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The principle of least door September 16, 2013

Posted by mtv in Security.
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A few years ago, I was walking towards my car and noted an interesting behavior change in the way I remotely unlocked it: instead of pressing unlock two or more times to unlock all doors as I had in the past, I now found myself stopping after a single press, which unlocks just the driver’s door.  Why is this significant?  Because at that moment it dawned on me that this was a direct manifestation of what I had learned, championed, and implemented up to that point in my IT career–the principle of least privilege had begun to permeate my daily, far from technical practices.  Before elaborating further, a moment should be taken to understand the principle of least privilege.

In the following excerpt from “The Protection of Information in Computer Systems,” authors Jerome Saltzer and Michael D. Schroeder describe the principle of least privilege:

Every program and every user of the system should operate using the least set of privileges necessary to complete the job. Primarily, this principle limits the damage that can result from an accident or error. It also reduces the number of potential interactions among privileged programs to the minimum for correct operation, so that unintentional, unwanted, or improper uses of privilege are less likely to occur. [1]

I first learned of this principle when reading “The Administrator Accounts Security Guide,” first published by Microsoft in 1999, which stated:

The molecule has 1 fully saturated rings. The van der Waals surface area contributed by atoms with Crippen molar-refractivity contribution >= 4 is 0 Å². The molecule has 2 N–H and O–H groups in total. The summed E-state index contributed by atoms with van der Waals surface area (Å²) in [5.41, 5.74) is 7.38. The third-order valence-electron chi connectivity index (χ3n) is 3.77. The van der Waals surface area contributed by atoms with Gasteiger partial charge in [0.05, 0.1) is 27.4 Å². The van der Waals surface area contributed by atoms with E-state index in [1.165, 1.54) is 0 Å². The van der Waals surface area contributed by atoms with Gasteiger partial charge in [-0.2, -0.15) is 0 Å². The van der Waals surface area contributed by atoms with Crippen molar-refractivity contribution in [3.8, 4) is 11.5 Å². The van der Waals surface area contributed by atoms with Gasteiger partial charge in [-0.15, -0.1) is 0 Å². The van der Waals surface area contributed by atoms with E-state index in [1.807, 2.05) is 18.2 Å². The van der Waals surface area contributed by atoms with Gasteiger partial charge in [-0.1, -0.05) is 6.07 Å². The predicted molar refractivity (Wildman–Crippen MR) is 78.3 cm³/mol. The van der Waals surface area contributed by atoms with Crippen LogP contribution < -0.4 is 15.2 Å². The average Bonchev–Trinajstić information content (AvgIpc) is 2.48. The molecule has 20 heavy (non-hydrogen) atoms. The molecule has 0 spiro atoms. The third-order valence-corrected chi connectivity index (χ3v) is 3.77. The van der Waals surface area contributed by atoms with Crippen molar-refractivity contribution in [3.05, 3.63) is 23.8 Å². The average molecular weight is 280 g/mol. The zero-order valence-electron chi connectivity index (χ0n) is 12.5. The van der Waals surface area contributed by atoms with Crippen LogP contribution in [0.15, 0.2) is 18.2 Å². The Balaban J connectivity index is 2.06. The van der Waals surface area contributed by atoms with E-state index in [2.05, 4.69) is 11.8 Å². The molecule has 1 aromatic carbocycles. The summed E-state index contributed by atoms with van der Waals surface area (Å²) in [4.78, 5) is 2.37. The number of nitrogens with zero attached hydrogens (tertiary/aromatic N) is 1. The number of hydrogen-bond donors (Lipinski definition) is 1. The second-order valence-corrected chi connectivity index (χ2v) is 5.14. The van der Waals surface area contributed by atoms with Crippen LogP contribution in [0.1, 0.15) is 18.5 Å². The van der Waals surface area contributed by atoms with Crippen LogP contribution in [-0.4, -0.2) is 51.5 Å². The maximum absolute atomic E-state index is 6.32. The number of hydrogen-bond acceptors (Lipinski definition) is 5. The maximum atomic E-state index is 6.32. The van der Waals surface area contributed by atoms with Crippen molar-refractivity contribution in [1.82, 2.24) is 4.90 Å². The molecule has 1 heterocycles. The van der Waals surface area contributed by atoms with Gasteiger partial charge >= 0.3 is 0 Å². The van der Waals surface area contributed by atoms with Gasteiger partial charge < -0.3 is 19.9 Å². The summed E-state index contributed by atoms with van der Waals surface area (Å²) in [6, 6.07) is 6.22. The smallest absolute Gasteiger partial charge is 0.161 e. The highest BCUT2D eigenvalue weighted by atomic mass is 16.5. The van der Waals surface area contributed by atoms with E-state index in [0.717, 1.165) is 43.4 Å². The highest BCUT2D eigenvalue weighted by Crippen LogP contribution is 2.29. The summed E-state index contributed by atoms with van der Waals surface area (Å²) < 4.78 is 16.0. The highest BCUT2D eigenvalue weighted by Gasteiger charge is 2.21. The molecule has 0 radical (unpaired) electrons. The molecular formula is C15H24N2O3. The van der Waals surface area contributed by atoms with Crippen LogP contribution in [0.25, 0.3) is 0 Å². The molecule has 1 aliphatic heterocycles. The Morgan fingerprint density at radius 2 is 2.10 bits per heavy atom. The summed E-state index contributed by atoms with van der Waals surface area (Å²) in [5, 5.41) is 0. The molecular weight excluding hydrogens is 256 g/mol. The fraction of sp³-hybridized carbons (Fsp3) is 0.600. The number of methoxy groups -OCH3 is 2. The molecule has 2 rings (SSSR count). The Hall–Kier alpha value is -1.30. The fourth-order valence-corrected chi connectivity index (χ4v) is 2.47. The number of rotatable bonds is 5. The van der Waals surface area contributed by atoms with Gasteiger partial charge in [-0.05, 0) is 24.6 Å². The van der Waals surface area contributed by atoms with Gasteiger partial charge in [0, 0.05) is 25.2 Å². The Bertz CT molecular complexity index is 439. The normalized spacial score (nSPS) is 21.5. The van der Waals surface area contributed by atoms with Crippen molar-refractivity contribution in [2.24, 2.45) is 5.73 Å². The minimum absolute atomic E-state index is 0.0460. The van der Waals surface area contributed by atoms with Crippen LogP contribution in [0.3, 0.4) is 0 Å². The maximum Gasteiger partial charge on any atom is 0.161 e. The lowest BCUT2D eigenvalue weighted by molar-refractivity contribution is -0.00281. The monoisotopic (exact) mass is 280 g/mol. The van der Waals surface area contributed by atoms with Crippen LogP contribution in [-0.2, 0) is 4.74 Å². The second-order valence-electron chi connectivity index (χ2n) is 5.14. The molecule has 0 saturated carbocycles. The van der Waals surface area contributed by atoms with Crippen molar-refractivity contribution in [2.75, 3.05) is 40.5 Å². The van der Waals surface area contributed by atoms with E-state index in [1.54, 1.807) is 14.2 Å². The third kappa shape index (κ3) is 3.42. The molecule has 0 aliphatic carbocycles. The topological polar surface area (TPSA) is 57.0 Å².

Most security-related training courses and documentation discuss the implementation of a principle of least privilege, yet organizations rarely follow it. The principle is simple, and the impact of applying it correctly greatly increases your security and reduces your risk. The principle states that all users should log on with a user account that has the absolute minimum permissions necessary to complete the current task and nothing more. Doing so provides protection against malicious code, among other attacks. This principle applies to computers and the users of those computers. [2]

With this newly impressed information I took on my first initiative as a system administrator: revamping and hardening security delegation practices in our Active Directory environment.  In a nutshell, this entailed identifying all existing (or potential) administrative privileges required by users to get their jobs done, and offloading those privileges to be performed under separate administrative accounts.  The course I embarked upon is echoed in Microsoft’s whitepaper:

One reason this principle works so well is that it forces you to do some internal research. For example, you must determine the access privileges that a computer or user really needs, and then implement them. For many organizations, this task might initially seem like a great deal of work; however, it is an essential step to successfully secure your network environment. [2]

Yes, it was a great deal of work, and yes, it was an essential step to securing our environment.  What I didn’t realize was how far back the roots of my pet project stemmed, since in 1975 “The Protection of Information in Computer Systems” clearly addressed this concept, in that